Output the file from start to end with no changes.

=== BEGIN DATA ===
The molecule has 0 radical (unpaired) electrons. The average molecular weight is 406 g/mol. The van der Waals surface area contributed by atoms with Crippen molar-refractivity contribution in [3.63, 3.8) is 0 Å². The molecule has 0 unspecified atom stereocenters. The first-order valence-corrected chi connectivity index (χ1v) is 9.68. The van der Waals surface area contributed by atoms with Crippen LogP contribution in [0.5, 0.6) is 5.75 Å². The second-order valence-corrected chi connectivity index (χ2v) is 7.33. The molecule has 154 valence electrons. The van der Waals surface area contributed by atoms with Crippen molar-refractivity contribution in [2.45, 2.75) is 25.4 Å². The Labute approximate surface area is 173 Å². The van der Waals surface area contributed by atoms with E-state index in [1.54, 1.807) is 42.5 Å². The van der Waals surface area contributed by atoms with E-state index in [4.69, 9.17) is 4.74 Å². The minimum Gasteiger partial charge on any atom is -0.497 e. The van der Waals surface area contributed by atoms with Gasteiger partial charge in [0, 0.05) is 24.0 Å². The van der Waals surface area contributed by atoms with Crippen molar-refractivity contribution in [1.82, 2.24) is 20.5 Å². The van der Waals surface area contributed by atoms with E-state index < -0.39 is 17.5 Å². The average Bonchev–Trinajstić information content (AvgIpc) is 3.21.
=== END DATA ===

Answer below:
The molecule has 0 radical (unpaired) electrons. The average molecular weight is 406 g/mol. The van der Waals surface area contributed by atoms with Crippen molar-refractivity contribution in [3.63, 3.8) is 0 Å². The molecule has 0 unspecified atom stereocenters. The first-order valence-corrected chi connectivity index (χ1v) is 9.68. The van der Waals surface area contributed by atoms with Crippen LogP contribution in [0.5, 0.6) is 5.75 Å². The second-order valence-corrected chi connectivity index (χ2v) is 7.33. The molecule has 154 valence electrons. The van der Waals surface area contributed by atoms with Crippen molar-refractivity contribution in [2.45, 2.75) is 25.4 Å². The Labute approximate surface area is 173 Å². The van der Waals surface area contributed by atoms with E-state index in [1.54, 1.807) is 42.5 Å². The van der Waals surface area contributed by atoms with E-state index in [4.69, 9.17) is 4.74 Å². The minimum Gasteiger partial charge on any atom is -0.497 e. The van der Waals surface area contributed by atoms with Gasteiger partial charge in [0, 0.05) is 24.0 Å². The van der Waals surface area contributed by atoms with Crippen molar-refractivity contribution in [1.82, 2.24) is 20.5 Å². The van der Waals surface area contributed by atoms with E-state index < -0.39 is 17.5 Å². The average Bonchev–Trinajstić information content (AvgIpc) is 3.21.